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Retaining wall footing resultant CBC
- To: seaint(--nospam--at)seaint.org
- Subject: Retaining wall footing resultant CBC
- From: Michael Hemstad <mhemstad(--nospam--at)mbjeng.com>
- Date: Fri, 10 Apr 2009 09:34:17 -0500
I agree with Steve. When I design retaining
walls, I put At-rest pressure on the back face. Remember that the
wall has to move slightly to engage the soil skeleton enough to apply only
Active-level forces. In my mind, the next time it rains, the soil settles
and applies at-rest level force. Then, if the wall can move again, the
soil skeleton is re-mobilized and we're back to active pressure.
The wall can't keep moving, or at least I don't want it
to. Around here we've got a lot of short modular block walls with negative
batter. They weren't built that way, but that's how they are now.
After 15 or 20 years they get taken down and rebuilt by the same landscape
companies that screwed them up the first time.
I also design my footings for resultant in the middle
third. The prospect of permanent uplift force (negative pressure) on the
heel does not appeal to me. Again, with ground water, frost, construction
compaction, and whatever else can happen, any potential gap under the heel will
eventually fill in. Then you don't have the downward force on the heel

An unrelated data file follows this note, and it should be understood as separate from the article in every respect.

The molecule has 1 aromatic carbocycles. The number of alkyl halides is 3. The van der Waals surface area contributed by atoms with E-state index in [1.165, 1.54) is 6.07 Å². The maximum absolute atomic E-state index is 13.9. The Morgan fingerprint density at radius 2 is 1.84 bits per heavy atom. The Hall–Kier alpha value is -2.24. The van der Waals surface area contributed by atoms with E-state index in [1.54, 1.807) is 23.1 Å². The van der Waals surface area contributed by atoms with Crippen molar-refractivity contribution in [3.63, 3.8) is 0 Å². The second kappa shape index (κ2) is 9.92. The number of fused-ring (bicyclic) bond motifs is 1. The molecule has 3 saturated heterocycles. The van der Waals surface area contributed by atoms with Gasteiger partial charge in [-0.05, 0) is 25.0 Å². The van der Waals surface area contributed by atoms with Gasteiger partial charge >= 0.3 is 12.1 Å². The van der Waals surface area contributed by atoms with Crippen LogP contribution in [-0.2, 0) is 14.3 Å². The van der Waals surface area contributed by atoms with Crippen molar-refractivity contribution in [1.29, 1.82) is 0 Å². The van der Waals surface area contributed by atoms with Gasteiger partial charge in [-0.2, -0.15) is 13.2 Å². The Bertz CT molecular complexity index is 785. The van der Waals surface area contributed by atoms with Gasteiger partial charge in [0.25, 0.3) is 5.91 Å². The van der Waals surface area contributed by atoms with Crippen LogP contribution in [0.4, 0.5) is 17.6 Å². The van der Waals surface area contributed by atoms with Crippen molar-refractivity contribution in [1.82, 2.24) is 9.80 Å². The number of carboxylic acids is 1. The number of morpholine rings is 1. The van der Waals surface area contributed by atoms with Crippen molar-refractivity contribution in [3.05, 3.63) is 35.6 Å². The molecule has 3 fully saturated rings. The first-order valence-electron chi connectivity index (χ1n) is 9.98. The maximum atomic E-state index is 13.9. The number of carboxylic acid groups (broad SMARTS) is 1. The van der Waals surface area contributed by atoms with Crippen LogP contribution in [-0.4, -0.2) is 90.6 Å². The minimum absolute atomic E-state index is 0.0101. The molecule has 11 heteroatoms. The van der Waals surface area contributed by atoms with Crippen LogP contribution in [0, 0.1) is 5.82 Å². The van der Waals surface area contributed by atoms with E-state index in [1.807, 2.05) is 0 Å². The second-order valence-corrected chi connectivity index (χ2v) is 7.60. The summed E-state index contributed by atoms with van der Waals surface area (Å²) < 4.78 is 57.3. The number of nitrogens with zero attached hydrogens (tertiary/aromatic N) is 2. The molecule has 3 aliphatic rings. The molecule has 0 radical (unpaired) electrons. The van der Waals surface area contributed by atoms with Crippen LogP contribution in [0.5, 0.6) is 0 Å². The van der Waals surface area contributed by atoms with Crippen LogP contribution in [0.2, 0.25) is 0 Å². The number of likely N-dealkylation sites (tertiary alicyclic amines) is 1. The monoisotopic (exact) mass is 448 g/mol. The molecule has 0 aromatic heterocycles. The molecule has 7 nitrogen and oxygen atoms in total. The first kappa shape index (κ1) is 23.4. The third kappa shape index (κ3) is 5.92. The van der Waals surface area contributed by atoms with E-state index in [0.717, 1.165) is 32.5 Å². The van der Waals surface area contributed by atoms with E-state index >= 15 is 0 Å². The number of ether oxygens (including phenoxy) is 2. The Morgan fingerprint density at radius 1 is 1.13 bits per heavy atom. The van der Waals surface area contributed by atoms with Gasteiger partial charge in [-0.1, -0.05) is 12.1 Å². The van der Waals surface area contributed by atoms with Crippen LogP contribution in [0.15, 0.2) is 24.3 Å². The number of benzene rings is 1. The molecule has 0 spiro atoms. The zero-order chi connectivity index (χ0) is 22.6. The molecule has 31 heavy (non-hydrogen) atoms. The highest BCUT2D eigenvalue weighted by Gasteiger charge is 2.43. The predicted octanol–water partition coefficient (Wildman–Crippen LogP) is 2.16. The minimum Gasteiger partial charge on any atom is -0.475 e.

that you were counting on (because it can bear now) and your wall has to tip
forward to re-mobilize heel uplift. Same problem, different direction,
As far as the front face fill goes, I will use it in an
At-rest state to resist sliding. My understanding (from Bowles) is
that the movement to mobilize passive resistance is something like an order of
magnitude greater than the movement necessary to mobilize active force. In
other words, you don't want the wall to move enough to engage passive
pressure. You don't want the wall to move at all. So design for
at-rest force all around.
Comments about footings getting big (and walls getting
thick and geez that's a lot of reinforcing) I try to ignore. I have
designed flood walls for the Army Corps of Engineers, where the footing length
is around 1.4 times the wall height. That looks excessive until you look
at the force of saturated fill, the strength of saturated foundation material,
the effects of moving water on your subgrade, the potential for some
Emergency Management bureaucrat to give in to inevitable pressure to install
flashboards when the flood exceeds the design level (it will), and the
value of what the wall is protecting--in my case, on one project, half of
downtown St. Paul.
It takes what it takes. It costs what it
costs. There are things we can cut, and things we can't. Weigh the
marginal cost of the bigger footing against the cost of failure.
Geez I sound old.
Mike Hemstad, P.E., S.E.
Steve Gordin wrote:
As far as I know, active pressure on a cantilevered retaining
develops following some movement (rotation) of that wall under
pressure from the retained soil. If we have active pressure on
retained side, we cannot physically have a simultaneous active
on the toe side, where the movement of the wall occurs toward
the soil, =
i.e., in the opposite direction. =20
The program essentially combines the active and passive
pressures on the =
toe side to resist the active pressure on the heel side. This
does not =
appear physically obvious within the theories/assumptions
Can you please comment on the physical nature behind that
V. Steve Gordin, SE